Greg Orzeck Analyzes Trends Shaping The Medical Technology Industry

While new and innovative technologies are driving change across all industries, there is arguably no area where the velocity of change is as impactful, important, or as exciting as the medical technology field.

As a vital component of the healthcare sector, digitalization continues to transform the medical landscape and play a pivotal role in enhancing patient care. As an experienced business development manager – Greg Orzeck has a history of working in the research industry and believes the following technology-driven trends could potentially evolve or re-invent – the healthcare sector now and in the years ahead.

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Mobile Apps

For several years, mobile healthcare (“mHealth”) apps have been used in areas like patient education, appointment management, tracking patient data, and diagnostics. However, new mHealth technologies are making it possible for drug manufacturers to generate unprecedented insights.

For example, Abilify MyCite, which was approved by the FDA in late 2017, is an aripiprazole tablet that has a tiny ingestible sensor. When the tablet hits a patient’s stomach lining, a small chime goes out to a smartphone application so that patients can track ingestion in real-time. They can also give their doctor and caregivers permission to access the data through a web-based portal.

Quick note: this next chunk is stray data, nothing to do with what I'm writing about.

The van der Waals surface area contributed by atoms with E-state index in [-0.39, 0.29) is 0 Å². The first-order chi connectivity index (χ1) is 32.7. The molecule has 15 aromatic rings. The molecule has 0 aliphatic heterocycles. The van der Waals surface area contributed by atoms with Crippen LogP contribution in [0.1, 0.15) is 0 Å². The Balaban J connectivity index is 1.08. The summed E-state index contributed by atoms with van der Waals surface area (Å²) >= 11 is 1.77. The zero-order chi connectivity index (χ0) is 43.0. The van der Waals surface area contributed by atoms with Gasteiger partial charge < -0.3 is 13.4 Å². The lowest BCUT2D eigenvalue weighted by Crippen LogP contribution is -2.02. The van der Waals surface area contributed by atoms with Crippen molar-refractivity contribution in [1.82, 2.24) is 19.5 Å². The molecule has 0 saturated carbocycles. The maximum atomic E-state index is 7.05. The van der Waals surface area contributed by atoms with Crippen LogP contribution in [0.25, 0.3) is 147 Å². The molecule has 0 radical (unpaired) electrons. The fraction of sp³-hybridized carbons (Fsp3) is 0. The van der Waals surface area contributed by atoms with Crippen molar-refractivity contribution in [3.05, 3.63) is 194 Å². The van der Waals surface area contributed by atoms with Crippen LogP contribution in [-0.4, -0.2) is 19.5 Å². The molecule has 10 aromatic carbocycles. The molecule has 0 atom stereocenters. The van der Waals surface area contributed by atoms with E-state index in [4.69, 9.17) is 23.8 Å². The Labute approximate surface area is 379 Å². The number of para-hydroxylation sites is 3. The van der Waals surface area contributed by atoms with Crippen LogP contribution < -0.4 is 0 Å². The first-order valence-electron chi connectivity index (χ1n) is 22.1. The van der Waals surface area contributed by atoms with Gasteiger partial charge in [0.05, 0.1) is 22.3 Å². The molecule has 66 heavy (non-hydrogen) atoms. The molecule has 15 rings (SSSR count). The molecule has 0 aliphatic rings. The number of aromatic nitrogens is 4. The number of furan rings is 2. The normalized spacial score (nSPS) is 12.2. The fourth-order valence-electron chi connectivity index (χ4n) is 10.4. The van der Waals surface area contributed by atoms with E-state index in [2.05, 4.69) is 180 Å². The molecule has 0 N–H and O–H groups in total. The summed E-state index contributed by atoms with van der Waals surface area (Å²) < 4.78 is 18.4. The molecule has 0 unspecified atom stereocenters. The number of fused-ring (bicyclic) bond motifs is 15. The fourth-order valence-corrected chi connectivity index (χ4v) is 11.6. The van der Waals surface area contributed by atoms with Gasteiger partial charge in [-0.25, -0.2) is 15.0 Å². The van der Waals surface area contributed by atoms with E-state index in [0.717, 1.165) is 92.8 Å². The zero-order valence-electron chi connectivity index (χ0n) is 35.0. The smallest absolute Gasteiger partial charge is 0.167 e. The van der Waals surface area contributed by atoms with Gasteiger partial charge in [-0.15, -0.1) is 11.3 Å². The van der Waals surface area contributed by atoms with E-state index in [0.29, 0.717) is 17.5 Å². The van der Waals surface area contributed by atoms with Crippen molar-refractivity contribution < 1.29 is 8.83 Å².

Ultimately, patients – especially those who are relatively younger and more technically inclined, love mHealth apps. Companies are barely scratching the surface of what’s possible in the world of patient education, data analytics and telemedicine.

Virtual Reality (VR)

When most people think of VR, they imagine immersive and spectacular entertainment and gaming experiences. However, VR technologies are unleashing transformative change across the healthcare landscape in areas such as diagnostics, reducing chronic pain, restoring low vision, enhancing senior care, training medical students, calming and relaxing anxious patients, and more.

VR also gives hospitals, health networks, practice groups, and individual healthcare professionals such as GPs and dentists the opportunity to create original, engaging, and branded content for their respective patient populations. This helps spark and strengthen relationships and closes the gap between providers and patients.

Artificial Intelligence

According to research by Accenture, the artificial intelligence health market is projected to reach $6.6 billion by 2021. And by 2026, artificial intelligence-based systems, apps and tools could generate up to $150 billion in annual health care savings in the U.S. alone.

Greg Orzeck notes that whether the application is robot-assisted surgery, streamlining administrative workflows, identifying clinical trial participants — and the list goes on — the promise and potential of artificial intelligence in the medical world is immense, and extremely exciting.

Technology in the 21st century is improving the quality of care for all patients in the modern world. Over the last 20 years, we’ve seen a remarkable leap in what technology is enabling medical professionals to accomplish.

Greg Orzeck believes that the industry still has a long way to go before medical technology overcomes some major privacy, security, and compatibility obstacles, however it is a safe bet that technology will continue to be a massive part of the healthcare story for decades to come.

If you are interested in even more technology-related articles and information from us here at Bit Rebels, then we have a lot to choose from.

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